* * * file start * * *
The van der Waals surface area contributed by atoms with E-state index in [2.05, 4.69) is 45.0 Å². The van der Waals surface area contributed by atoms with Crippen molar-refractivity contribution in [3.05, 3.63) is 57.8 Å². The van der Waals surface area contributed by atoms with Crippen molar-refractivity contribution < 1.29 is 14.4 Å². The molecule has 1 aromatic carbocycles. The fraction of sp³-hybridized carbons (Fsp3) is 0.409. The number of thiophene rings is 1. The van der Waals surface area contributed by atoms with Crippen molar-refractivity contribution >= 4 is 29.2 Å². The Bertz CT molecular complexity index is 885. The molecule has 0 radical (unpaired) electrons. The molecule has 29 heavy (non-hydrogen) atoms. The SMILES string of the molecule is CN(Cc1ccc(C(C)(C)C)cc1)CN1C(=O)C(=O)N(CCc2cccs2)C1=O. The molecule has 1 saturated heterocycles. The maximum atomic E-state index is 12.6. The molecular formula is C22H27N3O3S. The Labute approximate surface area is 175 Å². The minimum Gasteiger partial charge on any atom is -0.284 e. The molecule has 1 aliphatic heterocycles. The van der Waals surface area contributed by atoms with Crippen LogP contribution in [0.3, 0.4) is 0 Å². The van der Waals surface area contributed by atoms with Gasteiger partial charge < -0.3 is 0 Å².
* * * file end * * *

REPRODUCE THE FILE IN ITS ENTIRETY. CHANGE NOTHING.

The van der Waals surface area contributed by atoms with E-state index in [2.05, 4.69) is 45.0 Å². The van der Waals surface area contributed by atoms with Crippen molar-refractivity contribution in [3.05, 3.63) is 57.8 Å². The van der Waals surface area contributed by atoms with Crippen molar-refractivity contribution < 1.29 is 14.4 Å². The molecule has 1 aromatic carbocycles. The fraction of sp³-hybridized carbons (Fsp3) is 0.409. The number of thiophene rings is 1. The van der Waals surface area contributed by atoms with Crippen molar-refractivity contribution >= 4 is 29.2 Å². The Bertz CT molecular complexity index is 885. The molecule has 0 radical (unpaired) electrons. The molecule has 29 heavy (non-hydrogen) atoms. The SMILES string of the molecule is CN(Cc1ccc(C(C)(C)C)cc1)CN1C(=O)C(=O)N(CCc2cccs2)C1=O. The molecule has 1 saturated heterocycles. The maximum atomic E-state index is 12.6. The molecular formula is C22H27N3O3S. The Labute approximate surface area is 175 Å². The minimum Gasteiger partial charge on any atom is -0.284 e. The molecule has 1 aliphatic heterocycles. The van der Waals surface area contributed by atoms with Crippen LogP contribution in [0.3, 0.4) is 0 Å². The van der Waals surface area contributed by atoms with Gasteiger partial charge < -0.3 is 0 Å².